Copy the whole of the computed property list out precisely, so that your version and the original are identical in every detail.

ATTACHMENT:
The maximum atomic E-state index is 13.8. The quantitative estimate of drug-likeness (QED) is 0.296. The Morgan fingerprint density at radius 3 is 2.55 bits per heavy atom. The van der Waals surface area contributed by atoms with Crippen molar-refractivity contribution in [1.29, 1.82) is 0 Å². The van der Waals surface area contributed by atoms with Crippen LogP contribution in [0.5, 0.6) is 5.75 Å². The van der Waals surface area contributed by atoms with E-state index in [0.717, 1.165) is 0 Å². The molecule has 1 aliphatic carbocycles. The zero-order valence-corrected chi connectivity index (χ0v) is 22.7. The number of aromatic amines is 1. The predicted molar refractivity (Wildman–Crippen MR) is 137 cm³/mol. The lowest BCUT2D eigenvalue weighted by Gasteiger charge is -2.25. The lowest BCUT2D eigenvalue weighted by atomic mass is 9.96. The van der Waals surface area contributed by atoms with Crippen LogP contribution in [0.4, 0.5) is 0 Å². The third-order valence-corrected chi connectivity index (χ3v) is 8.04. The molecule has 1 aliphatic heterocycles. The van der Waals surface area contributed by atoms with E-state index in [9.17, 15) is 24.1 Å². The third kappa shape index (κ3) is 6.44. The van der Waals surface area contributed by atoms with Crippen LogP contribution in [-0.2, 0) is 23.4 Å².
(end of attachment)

The maximum atomic E-state index is 13.8. The quantitative estimate of drug-likeness (QED) is 0.296. The Morgan fingerprint density at radius 3 is 2.55 bits per heavy atom. The van der Waals surface area contributed by atoms with Crippen molar-refractivity contribution in [1.29, 1.82) is 0 Å². The van der Waals surface area contributed by atoms with Crippen LogP contribution in [0.5, 0.6) is 5.75 Å². The van der Waals surface area contributed by atoms with E-state index in [0.717, 1.165) is 0 Å². The molecule has 1 aliphatic carbocycles. The zero-order valence-corrected chi connectivity index (χ0v) is 22.7. The number of aromatic amines is 1. The predicted molar refractivity (Wildman–Crippen MR) is 137 cm³/mol. The lowest BCUT2D eigenvalue weighted by Gasteiger charge is -2.25. The lowest BCUT2D eigenvalue weighted by atomic mass is 9.96. The van der Waals surface area contributed by atoms with Crippen LogP contribution in [0.4, 0.5) is 0 Å². The third-order valence-corrected chi connectivity index (χ3v) is 8.04. The molecule has 1 aliphatic heterocycles. The van der Waals surface area contributed by atoms with E-state index in [9.17, 15) is 24.1 Å². The third kappa shape index (κ3) is 6.44. The van der Waals surface area contributed by atoms with Crippen LogP contribution in [-0.2, 0) is 23.4 Å².